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Hungary drops the ban on gay and bi men giving blood

Hungary drops the ban on gay and bi men giving blood

  • Even Hungary thinks the ban is discriminatory.
Budapest Pride 2017

Hungary, one of Europe’s least LGBT+ supportive countries, has dropped the ban on gay and bi men giving blood.

Now both gay and bisexual men may donate blood if their sexual behavior is not otherwise considered risky. And the Hungarian National Blood Transfusion Service says it has chosen to ‘eliminate’ the ‘discrimination’.

The surprise change in policy comes as Hungary’s government abuses the coronavirus pandemic to stop trans people changing gender.

The new blood donation policy has just come to light after the National Blood Transfusion Service published it in mid-April. Furthermore, in their statement they backdated the policy saying it started on 1 January 2020.

It is not, therefore, clear if the change in heart was due to fears around coronavirus. Both the US and Australia have dialled down their gay blood bans amid falling donations during the pandemic.

In their statement the National Blood Transfusion Service says:

‘All discrimination based on the gender of the participants in the assessment of sexual relationships that are risky for transmission is eliminated.’

‘Fighting for years’

The Háttér Society, the largest and oldest LGBT+ organization in Hungary, welcomed the news.

The campaigners point out that gay male sex is not necessarily more risky for HIV. In a statement they said:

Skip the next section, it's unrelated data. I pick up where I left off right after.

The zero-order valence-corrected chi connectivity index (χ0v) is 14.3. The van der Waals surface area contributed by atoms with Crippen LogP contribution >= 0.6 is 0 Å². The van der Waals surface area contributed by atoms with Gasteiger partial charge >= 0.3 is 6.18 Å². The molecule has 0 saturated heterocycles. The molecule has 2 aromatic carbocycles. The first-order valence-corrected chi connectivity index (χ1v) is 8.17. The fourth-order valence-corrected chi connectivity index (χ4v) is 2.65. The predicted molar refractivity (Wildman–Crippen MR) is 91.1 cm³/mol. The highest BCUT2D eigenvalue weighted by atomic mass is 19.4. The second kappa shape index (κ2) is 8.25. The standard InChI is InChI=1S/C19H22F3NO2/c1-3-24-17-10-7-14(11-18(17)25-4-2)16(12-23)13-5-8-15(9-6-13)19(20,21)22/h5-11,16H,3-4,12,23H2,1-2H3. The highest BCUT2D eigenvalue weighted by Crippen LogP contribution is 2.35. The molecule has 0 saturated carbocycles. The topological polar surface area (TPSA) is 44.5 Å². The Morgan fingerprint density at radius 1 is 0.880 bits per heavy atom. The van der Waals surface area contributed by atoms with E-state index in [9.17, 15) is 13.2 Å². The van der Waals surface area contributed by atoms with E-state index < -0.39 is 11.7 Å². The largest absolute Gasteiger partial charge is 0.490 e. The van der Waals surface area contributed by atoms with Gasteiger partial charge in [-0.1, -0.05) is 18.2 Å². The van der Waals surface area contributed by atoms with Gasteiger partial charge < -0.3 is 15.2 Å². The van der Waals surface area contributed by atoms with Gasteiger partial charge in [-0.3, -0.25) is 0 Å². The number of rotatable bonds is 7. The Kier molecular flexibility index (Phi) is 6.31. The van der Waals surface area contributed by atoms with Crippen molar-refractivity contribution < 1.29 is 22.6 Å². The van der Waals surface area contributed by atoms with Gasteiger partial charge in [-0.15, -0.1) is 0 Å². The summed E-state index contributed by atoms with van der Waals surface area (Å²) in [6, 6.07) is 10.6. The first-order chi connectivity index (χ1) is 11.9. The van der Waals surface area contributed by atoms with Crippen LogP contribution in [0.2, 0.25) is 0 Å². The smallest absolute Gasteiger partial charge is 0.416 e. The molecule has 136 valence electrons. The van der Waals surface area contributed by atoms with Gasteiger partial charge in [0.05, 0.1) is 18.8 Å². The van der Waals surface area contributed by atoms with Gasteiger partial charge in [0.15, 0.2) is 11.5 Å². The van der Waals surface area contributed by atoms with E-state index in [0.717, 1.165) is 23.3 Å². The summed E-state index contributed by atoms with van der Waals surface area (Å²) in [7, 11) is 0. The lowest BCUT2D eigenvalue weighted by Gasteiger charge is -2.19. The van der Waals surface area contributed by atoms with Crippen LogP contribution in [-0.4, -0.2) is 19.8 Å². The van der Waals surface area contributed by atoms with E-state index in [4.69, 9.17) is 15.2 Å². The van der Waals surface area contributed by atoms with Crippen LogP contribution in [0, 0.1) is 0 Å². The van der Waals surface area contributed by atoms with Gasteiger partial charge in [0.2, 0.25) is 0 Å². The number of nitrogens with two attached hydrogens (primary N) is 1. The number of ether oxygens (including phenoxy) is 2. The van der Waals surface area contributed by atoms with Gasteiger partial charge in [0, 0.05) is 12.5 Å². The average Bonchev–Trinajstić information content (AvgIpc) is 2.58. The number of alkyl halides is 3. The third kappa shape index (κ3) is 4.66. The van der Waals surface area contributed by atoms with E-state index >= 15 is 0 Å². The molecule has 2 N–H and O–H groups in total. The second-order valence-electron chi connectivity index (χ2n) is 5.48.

‘The Háttér Society has been fighting for years to stop the stigmatization and complete exclusion of a group of people [men who have sex with men] from blood donation.

‘A gay couple in a monogamous relationship, especially if they protect themselves  against HIV by condoms or PrEP, is not more at risk than a heterosexual couple.

‘The risk of transmission of non-penetrative sexual encounters between men is much lower than that of a heterosexual contact involving vaginal penetration.’

Hungary’s government currently attacking trans rights

Hungary offers LGBT+ people some rights and protections. Gay sex is legal, and there are anti-discrimination laws in place.

However the constitution bans same-sex marriage, only allowing registered partnerships. Meanwhile joint adoption is also banned.

Furthermore, right now the UN and European politicians are pressuring Hungary to drop a new law that will make it impossible for trans people to legally change gender. Prime Minister Viktor Orbán has used emergency coronavirus pandemic powers to push the change.

The country regularly attacks LGBT+ rights both on a European level and in day-to-day life.

For example, in 2018, it joined Poland in vetoing the inclusion of LGBT+ rights in a European statement.

Meanwhile the Hungary Opera cancelled the Billy Elliot musical in the same year after a newspaper mounted a homophobic campaign.

Gay blood bans around the world

Multiple countries introduced bans on gay and bi men giving blood at the height of the AIDS crisis.

Since then, effective treatment, testing and PrEP have dramatically reduced the risk. Meanwhile, blood banks screen blood for HIV alongside other tests.

At the moment countries including Spain, South Africa, Italy, Russia and Mexico allow gay and bi men to donate blood without a waiting period.

Despite this countries including Austria, Malaysia and Greece still impose a lifetime ban on gay and bi men’s blood.

And some otherwise fairly LGBT+ friendly countries still have a one-year wait period after sex for gay and bi men. They include Belgium, Ireland and Malta.

Meanwhile some other countries ask for a three month wait after sex. They include the UK, Canada. Both the USA and Australia have joined this group this year.

And campaigners are still fighting for the US and Australia to drop the bans altogether and screen on the basis of risk, not sexuality.

The urgency is even greater as plasma from people who have recovered from coronavirus may be effective in treating people suffering with COVID-19. However, as plasma is a blood product it is covered by the same bans and restrictions.